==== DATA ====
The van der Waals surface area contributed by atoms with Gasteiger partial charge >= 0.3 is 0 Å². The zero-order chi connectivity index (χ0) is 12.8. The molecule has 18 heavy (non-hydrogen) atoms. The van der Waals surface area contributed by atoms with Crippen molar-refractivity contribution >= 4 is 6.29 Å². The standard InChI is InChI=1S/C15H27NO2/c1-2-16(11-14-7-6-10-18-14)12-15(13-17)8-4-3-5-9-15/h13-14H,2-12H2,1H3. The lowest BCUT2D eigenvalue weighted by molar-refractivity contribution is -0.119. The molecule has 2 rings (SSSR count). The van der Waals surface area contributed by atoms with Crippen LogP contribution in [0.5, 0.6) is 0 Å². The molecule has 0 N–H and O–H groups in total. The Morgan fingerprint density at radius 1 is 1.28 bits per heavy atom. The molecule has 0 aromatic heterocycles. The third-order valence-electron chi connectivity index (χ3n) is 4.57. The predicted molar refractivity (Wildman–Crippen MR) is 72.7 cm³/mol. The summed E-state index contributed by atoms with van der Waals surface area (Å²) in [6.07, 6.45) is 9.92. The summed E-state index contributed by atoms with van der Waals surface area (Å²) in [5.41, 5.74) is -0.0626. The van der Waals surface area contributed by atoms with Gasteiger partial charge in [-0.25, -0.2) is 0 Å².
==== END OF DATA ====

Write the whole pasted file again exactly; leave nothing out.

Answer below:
The van der Waals surface area contributed by atoms with Gasteiger partial charge >= 0.3 is 0 Å². The zero-order chi connectivity index (χ0) is 12.8. The molecule has 18 heavy (non-hydrogen) atoms. The van der Waals surface area contributed by atoms with Crippen molar-refractivity contribution >= 4 is 6.29 Å². The standard InChI is InChI=1S/C15H27NO2/c1-2-16(11-14-7-6-10-18-14)12-15(13-17)8-4-3-5-9-15/h13-14H,2-12H2,1H3. The lowest BCUT2D eigenvalue weighted by molar-refractivity contribution is -0.119. The molecule has 2 rings (SSSR count). The van der Waals surface area contributed by atoms with Crippen LogP contribution in [0.5, 0.6) is 0 Å². The molecule has 0 N–H and O–H groups in total. The Morgan fingerprint density at radius 1 is 1.28 bits per heavy atom. The molecule has 0 aromatic heterocycles. The third-order valence-electron chi connectivity index (χ3n) is 4.57. The predicted molar refractivity (Wildman–Crippen MR) is 72.7 cm³/mol. The summed E-state index contributed by atoms with van der Waals surface area (Å²) in [6.07, 6.45) is 9.92. The summed E-state index contributed by atoms with van der Waals surface area (Å²) in [5.41, 5.74) is -0.0626. The van der Waals surface area contributed by atoms with Gasteiger partial charge in [-0.25, -0.2) is 0 Å².